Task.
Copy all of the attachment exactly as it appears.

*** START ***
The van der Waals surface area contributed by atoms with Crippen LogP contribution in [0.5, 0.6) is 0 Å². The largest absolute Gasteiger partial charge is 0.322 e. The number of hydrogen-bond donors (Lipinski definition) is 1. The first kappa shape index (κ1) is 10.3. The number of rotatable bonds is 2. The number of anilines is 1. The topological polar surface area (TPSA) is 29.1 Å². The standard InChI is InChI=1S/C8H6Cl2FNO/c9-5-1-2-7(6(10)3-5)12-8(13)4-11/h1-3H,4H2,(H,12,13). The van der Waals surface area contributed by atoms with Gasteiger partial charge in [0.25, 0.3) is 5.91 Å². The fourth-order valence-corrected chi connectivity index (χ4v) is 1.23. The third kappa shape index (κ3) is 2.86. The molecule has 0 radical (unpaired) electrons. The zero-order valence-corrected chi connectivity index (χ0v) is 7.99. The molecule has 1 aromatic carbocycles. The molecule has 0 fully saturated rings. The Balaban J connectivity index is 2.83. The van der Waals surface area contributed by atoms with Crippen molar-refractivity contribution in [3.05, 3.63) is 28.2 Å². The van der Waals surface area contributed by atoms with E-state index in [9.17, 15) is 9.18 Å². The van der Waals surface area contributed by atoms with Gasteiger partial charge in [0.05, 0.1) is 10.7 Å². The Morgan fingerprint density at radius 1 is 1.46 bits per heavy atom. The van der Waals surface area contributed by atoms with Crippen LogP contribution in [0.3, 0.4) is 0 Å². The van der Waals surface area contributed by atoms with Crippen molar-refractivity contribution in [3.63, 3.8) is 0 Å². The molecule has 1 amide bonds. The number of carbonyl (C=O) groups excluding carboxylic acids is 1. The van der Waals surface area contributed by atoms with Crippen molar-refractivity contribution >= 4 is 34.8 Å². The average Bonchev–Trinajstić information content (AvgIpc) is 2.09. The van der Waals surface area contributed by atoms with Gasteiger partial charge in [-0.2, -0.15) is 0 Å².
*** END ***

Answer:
The van der Waals surface area contributed by atoms with Crippen LogP contribution in [0.5, 0.6) is 0 Å². The largest absolute Gasteiger partial charge is 0.322 e. The number of hydrogen-bond donors (Lipinski definition) is 1. The first kappa shape index (κ1) is 10.3. The number of rotatable bonds is 2. The number of anilines is 1. The topological polar surface area (TPSA) is 29.1 Å². The standard InChI is InChI=1S/C8H6Cl2FNO/c9-5-1-2-7(6(10)3-5)12-8(13)4-11/h1-3H,4H2,(H,12,13). The van der Waals surface area contributed by atoms with Gasteiger partial charge in [0.25, 0.3) is 5.91 Å². The fourth-order valence-corrected chi connectivity index (χ4v) is 1.23. The third kappa shape index (κ3) is 2.86. The molecule has 0 radical (unpaired) electrons. The zero-order valence-corrected chi connectivity index (χ0v) is 7.99. The molecule has 1 aromatic carbocycles. The molecule has 0 fully saturated rings. The Balaban J connectivity index is 2.83. The van der Waals surface area contributed by atoms with Crippen molar-refractivity contribution in [3.05, 3.63) is 28.2 Å². The van der Waals surface area contributed by atoms with E-state index in [9.17, 15) is 9.18 Å². The van der Waals surface area contributed by atoms with Gasteiger partial charge in [0.05, 0.1) is 10.7 Å². The Morgan fingerprint density at radius 1 is 1.46 bits per heavy atom. The van der Waals surface area contributed by atoms with Crippen LogP contribution in [0.3, 0.4) is 0 Å². The van der Waals surface area contributed by atoms with Crippen molar-refractivity contribution in [3.63, 3.8) is 0 Å². The molecule has 1 amide bonds. The number of carbonyl (C=O) groups excluding carboxylic acids is 1. The van der Waals surface area contributed by atoms with Crippen molar-refractivity contribution >= 4 is 34.8 Å². The average Bonchev–Trinajstić information content (AvgIpc) is 2.09. The van der Waals surface area contributed by atoms with Gasteiger partial charge in [-0.2, -0.15) is 0 Å².